Take the 2-minute tour ×
Stack Overflow is a question and answer site for professional and enthusiast programmers. It's 100% free, no registration required.

I am trying to put all elements of rbs into a new array if the elements in var(another numpy array) is >=0 and <=.1 . However when I try the following code I get this error:

ValueError: The truth value of an array with more than one element is ambiguous. 
Use a.any() or a.all()`

rbs = [ish[4] for ish in realbooks]
for book in realbooks:
    var -= float(str(book[0]).replace(":", ""))
    bidsred = rbs[(var <= .1) and (var >=0)]

any ideas on what I'm doing wrong?

share|improve this question
    
Which line causes the error? Also please format your code so it actually runs. –  Brendan Long Sep 28 '12 at 21:18
    
It would help if you printed out the value of var. At a guess, the problem is in the string/float/text replaced variable you're decrementing... What does the original data look like that would require that series of operations? –  abought Sep 28 '12 at 21:20

2 Answers 2

up vote 14 down vote accepted

As I told you in a comment to a previous answer, you need to use either:

c[a & b]

or

c[np.logical_and(a, b)] 

The reason is that the and keyword is used by Python to test between two booleans. How can an array be a boolean? If 75% of its items are True, is it True or False? Therefore, numpy refuses to compare the two.

So, you either have to use the logical function to compare two boolean arrays on an element-by-element basis (np.logical_and) or the binary operator &.

Moreover, for indexing purposes, you really need a boolean array with the same size as the array you're indexing. And it has to be an array, you cannot use a list of True/False instead: The reason is that using a boolean array tells NumPy which element to return. If you use a list of True/False, NumPy will interpret that as a list of 1/0 as integers, that is, indices, meaning that you' either get the second or first element of your array. Not what you want.

Now, as you can guess, if you want to use two boolean arrays a or b for indexing, choosing the items for which either a or b is True, you'd use

c[np.logical_or(a,b)]

or

c[a | b]
share|improve this answer
    
In my Numpy 1.6.1, & raises the same exception as and -- which version are you using? –  larsmans Sep 28 '12 at 21:34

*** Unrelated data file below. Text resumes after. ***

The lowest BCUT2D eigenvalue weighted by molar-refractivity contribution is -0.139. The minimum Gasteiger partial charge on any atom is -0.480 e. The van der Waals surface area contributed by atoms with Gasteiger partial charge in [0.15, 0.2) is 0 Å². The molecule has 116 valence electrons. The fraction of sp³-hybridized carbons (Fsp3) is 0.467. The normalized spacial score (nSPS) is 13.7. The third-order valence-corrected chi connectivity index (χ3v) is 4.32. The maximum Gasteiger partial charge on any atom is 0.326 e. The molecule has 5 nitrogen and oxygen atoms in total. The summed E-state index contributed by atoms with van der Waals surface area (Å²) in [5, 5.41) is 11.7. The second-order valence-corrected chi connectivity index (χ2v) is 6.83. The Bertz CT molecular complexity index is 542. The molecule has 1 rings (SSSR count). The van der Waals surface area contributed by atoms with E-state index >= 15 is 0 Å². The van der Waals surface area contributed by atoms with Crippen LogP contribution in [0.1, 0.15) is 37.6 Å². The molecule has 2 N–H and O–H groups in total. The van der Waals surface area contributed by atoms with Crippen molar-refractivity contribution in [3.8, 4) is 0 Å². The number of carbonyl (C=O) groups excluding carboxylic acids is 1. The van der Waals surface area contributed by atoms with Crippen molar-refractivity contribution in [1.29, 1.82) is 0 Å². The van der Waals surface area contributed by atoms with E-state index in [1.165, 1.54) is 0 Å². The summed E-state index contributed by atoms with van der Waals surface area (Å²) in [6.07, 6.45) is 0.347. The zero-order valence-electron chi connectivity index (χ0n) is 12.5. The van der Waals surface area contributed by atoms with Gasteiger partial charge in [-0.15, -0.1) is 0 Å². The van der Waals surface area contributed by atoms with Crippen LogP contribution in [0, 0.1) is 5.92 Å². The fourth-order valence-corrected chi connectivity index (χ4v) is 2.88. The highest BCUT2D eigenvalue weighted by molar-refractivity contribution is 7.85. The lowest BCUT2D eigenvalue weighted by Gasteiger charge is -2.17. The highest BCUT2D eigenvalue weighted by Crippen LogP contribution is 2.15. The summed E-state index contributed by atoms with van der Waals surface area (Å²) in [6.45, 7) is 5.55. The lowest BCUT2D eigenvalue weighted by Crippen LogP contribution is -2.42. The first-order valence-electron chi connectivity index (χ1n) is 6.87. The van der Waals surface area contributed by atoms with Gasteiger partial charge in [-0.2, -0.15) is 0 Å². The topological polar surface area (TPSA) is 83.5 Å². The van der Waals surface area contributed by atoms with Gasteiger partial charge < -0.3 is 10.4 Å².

Dang, 1.5.1... I'm obviously way late. Gonna correct that. –  Pierre GM Sep 28 '12 at 21:37
    
MY BAD -- I tried x > -2 & x < 2, and operator precedence bit me. Your previous answer was entirely correct. +1! –  larsmans Sep 28 '12 at 21:41
    
OK, good, so I can get rid of the comment then? –  Pierre GM Sep 28 '12 at 21:44

You usually get this error message when trying to use Python boolean operators (not, and, or) on comparison expressions involving Numpy arrays, e.g.

>>> x = np.arange(-5, 5)
>>> (x > -2) and (x < 2)
Traceback (most recent call last):
  File "<ipython-input-6-475a0a26e11c>", line 1, in <module>
    (x > -2) and (x < 2)
ValueError: The truth value of an array with more than one element is ambiguous. Use a.any() or a.all()

That's because such comparisons, as opposed to other comparisons in Python, create arrays of booleans rather than single booleans (but maybe you already knew that):

>>> x > -2
array([False, False, False, False,  True,  True,  True,  True,  True,  True], dtype=bool)
>>> x < 2
array([ True,  True,  True,  True,  True,  True,  True, False, False, False], dtype=bool)

Part of the solution to your problem probably to replace and by np.logical_and, which broadcasts the AND operation over two arrays of np.bool.

>>> np.logical_and(x > -2, x < 2)
array([False, False, False, False,  True,  True,  True, False, False, False], dtype=bool)
>>> x[np.logical_and(x > -2, x < 2)]
array([-1,  0,  1])

However, such arrays of booleans cannot be used to index into ordinary Python lists, so you need to convert that to an array:

rbs = np.array([ish[4] for ish in realbooks])
share|improve this answer

Your Answer

 
discard

By posting your answer, you agree to the privacy policy and terms of service.

Not the answer you're looking for? Browse other questions tagged or ask your own question.